Peace is the Hebrew word Shalom. It is one of the richest words in the Old Testament. It was the word the priests used to bless the people, and the word the people used to greet one another, and do to this day. It is a word that conveys the desire for complete wholeness to the hearer. It means that the full covenant blessing of God is being extended, and that one is wishing the other the full enjoyment of all of God’s promises. It is what Jesus was giving to the disciples on Holy Thursday when He said, “Peace I leave with you; my peace I give you. I do not give to you as the world gives. Do not let your hearts be troubled and do not be afraid.”(John 14:27)
The people of all nations want peace, as do their governments. Of course, they all want it on their own terms. Peace can’t be found by politics and armies. It can’t be found just by saying we should following the golden rule, or try more to love one’s neighbor as one’s self. Somehow pride, self interest, greed and the rest of the sins that infect mankind block every effort. Have you ever read of the preparations for one of the major peace conferences? The country’s representative will argue for weeks beforehand about the shape of the meeting table, and the seating arrangements. Each group has to be seen as a power player. Or those working in the law firms, or in the halls of congress, image is everything. Ok, that may be understandable in the natural world, but it only underlines how deeply mankind is infected with sin. The one thing that people truly want is the one thing they are unable to achieve.
Isaiah chapters 54 and 55 are marvelous images of what God wants for us, and what He will ultimately achieve. However, those chapters are preceded by chapter 53, the appearance of the Suffering Servant. The peace that we so desperately desire can come only by being brought back into a right relationship with God. God saw us in our need reaching out when we were incapable of reaching out to Him. He must provide the way to peace. Isaiah was shown the only true path when he wrote, “Surely he took up our pain and bore our suffering, …. he was pierced for our transgressions, he was crushed for our iniquities; the punishment that brought us peace was on him, and by his wounds we are healed.”(vss.4-5) It is Christ’s work alone that prepared us for the banquet table and the full measure of peace that is served.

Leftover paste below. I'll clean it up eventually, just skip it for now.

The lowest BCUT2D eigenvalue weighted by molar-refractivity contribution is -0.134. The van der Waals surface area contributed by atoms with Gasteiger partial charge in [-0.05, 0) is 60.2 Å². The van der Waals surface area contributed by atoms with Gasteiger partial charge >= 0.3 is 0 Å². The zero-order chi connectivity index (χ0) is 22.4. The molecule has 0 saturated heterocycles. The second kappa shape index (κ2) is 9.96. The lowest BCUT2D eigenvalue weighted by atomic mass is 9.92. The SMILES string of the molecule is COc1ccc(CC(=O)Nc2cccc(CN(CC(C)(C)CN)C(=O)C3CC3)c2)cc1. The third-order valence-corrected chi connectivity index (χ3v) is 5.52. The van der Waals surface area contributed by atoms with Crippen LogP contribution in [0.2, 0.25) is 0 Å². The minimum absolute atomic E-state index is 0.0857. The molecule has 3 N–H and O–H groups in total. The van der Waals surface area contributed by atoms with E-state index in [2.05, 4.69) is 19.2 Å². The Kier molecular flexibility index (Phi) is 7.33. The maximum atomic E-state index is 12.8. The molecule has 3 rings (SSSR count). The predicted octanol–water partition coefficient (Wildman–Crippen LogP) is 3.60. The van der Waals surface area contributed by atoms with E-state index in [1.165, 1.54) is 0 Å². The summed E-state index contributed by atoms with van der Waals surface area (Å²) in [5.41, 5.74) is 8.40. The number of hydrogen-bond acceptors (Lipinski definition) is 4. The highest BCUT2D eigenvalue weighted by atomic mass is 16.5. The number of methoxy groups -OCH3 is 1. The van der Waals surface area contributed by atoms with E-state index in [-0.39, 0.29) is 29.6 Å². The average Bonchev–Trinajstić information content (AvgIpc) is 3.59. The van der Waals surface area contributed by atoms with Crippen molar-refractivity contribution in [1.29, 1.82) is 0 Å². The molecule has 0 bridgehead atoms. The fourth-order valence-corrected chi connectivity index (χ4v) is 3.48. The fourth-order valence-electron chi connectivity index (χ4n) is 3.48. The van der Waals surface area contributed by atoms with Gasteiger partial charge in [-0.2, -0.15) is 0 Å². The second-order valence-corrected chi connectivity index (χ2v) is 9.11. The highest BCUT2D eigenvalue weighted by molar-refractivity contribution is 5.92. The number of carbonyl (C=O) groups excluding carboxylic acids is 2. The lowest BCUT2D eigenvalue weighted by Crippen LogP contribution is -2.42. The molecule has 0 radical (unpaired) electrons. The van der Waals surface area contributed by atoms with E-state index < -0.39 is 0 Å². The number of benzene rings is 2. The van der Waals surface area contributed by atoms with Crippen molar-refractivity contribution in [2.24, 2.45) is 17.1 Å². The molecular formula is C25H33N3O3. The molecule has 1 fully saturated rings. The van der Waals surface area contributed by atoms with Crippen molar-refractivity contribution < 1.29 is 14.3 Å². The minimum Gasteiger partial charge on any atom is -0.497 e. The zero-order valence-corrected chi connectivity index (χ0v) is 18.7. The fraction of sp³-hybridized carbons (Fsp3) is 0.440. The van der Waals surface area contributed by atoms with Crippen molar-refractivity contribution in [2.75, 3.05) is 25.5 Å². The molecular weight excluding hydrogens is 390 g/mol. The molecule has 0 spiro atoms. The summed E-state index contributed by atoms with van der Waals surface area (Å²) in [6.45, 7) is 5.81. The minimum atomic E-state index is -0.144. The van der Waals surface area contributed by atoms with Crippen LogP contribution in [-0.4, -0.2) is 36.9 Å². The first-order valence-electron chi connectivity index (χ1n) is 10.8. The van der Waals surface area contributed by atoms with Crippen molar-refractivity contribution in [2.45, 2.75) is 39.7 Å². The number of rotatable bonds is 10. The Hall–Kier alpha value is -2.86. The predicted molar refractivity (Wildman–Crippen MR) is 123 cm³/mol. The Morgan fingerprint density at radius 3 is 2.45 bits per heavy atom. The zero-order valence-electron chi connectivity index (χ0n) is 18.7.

Jesus told a parable about a king who was giving a wedding banquet for his son. The gold embossed invitations had been given, and the hour had come. Some of the invited guests began to make excuses. They had other commitments. They had business transactions to conduct. There were pressing family matters. This angered the gracious king, so he sent his servants out into the streets and neighborhoods, even some of the roughest in the town. Finally the banquet hall was filled. The king came in to greet his guests, but there was one man there who was not wearing wedding clothes. We might think this excusable considering that they had just been called off of the streets. But this was not an excuse. It was the custom of the king to provide a festive garment for each guest who came. So there was no excuse. This fellow had simply refused the kings gracious gift. He was escorted from the table into the outer darkness. The banquet continued with great joy for those who wore the beautiful robe of righteousness provided by the king.
The good hand of our Lord is extended to us in Isaiah’s words. “Give ear and come to me; hear me, that your soul may live. I will make an everlasting covenant with you, my faithful love promised to David.”(vs.3)
When one faces a difficult situation, or illness in the family, or sees the pressures that confront us in society, there is the constant tendency to think ahead. What if this happens? What should I do if it goes this way? These are the questions insurance companies make their money on, but they are questions we simply cannot answer. We simply do not know, and there are a hundred directions life can take. Yet, the invitation is still there. “Come to Me.” There is nothing wrong with being prudent, and doing some proper planning, but there is much that we must leave in God’s hands. We have to trust that the invitation to the banquet is absolutely true.
When one sits down to a festive banquet they don’t worry if the food has been properly cooked, or if there will be enough to go around. All that is left in the hands of the host.
In this world we have not yet come to the table, but the invitation is in hand. It has been delivered to you by God’s Spirit, Himself. Paul said that we have the Holy Spirit as our guarantee. We have seen His hand working in many ways throughout our lives. We have been given the wedding garment of Christ’s righteousness. We can come, stand before the King, and be seated at His generous table. We don’t know what is ahead, and we cannot answer or prepare for all of the “what ifs”. But we have the certainty of all that God has done for us throughout our lives, and we can trust Him to lead us through whatever stumbling blocks may yet get in the way until we are seated at his table. This is the truth to which we hold, and in which we can be at peace. Amen.
Now may the peace of God that passes all human understanding keep your hearts and minds ever and only in Christ Jesus . Amen
+ + + + + + + + + + + + + + + + + + + + + + + + + + + + + + + + + + + + + + + + + + + + + + + + + Pastor Irvin F. Stapf, Jr. Christ Lutheran Church, AALC Germantown, Maryland